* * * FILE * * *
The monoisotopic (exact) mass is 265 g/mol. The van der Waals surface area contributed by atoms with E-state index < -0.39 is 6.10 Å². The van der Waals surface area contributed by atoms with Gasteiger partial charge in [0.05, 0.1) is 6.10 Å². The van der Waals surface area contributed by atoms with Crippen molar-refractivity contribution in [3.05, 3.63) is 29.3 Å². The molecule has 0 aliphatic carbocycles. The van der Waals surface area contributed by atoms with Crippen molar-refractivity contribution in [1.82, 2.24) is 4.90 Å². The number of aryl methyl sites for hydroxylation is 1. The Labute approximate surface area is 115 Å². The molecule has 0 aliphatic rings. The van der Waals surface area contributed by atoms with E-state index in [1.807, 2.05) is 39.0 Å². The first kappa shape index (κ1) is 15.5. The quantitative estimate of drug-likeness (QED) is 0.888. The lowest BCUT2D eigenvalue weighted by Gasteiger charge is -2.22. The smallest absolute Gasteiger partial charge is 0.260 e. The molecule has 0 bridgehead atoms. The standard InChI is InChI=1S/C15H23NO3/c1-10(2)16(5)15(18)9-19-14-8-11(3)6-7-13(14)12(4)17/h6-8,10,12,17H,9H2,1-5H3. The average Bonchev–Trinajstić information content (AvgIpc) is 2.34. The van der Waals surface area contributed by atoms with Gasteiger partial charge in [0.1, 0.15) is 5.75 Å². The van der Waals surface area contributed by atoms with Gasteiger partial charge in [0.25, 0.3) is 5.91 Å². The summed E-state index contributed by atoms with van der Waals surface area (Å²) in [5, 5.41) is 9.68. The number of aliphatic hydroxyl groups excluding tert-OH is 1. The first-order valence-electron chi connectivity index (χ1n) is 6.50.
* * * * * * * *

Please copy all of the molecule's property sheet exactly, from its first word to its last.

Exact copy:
The monoisotopic (exact) mass is 265 g/mol. The van der Waals surface area contributed by atoms with E-state index < -0.39 is 6.10 Å². The van der Waals surface area contributed by atoms with Gasteiger partial charge in [0.05, 0.1) is 6.10 Å². The van der Waals surface area contributed by atoms with Crippen molar-refractivity contribution in [3.05, 3.63) is 29.3 Å². The molecule has 0 aliphatic carbocycles. The van der Waals surface area contributed by atoms with Crippen molar-refractivity contribution in [1.82, 2.24) is 4.90 Å². The number of aryl methyl sites for hydroxylation is 1. The Labute approximate surface area is 115 Å². The molecule has 0 aliphatic rings. The van der Waals surface area contributed by atoms with E-state index in [1.807, 2.05) is 39.0 Å². The first kappa shape index (κ1) is 15.5. The quantitative estimate of drug-likeness (QED) is 0.888. The lowest BCUT2D eigenvalue weighted by Gasteiger charge is -2.22. The smallest absolute Gasteiger partial charge is 0.260 e. The molecule has 0 bridgehead atoms. The standard InChI is InChI=1S/C15H23NO3/c1-10(2)16(5)15(18)9-19-14-8-11(3)6-7-13(14)12(4)17/h6-8,10,12,17H,9H2,1-5H3. The average Bonchev–Trinajstić information content (AvgIpc) is 2.34. The van der Waals surface area contributed by atoms with Gasteiger partial charge in [0.1, 0.15) is 5.75 Å². The van der Waals surface area contributed by atoms with Gasteiger partial charge in [0.25, 0.3) is 5.91 Å². The summed E-state index contributed by atoms with van der Waals surface area (Å²) in [5, 5.41) is 9.68. The number of aliphatic hydroxyl groups excluding tert-OH is 1. The first-order valence-electron chi connectivity index (χ1n) is 6.50.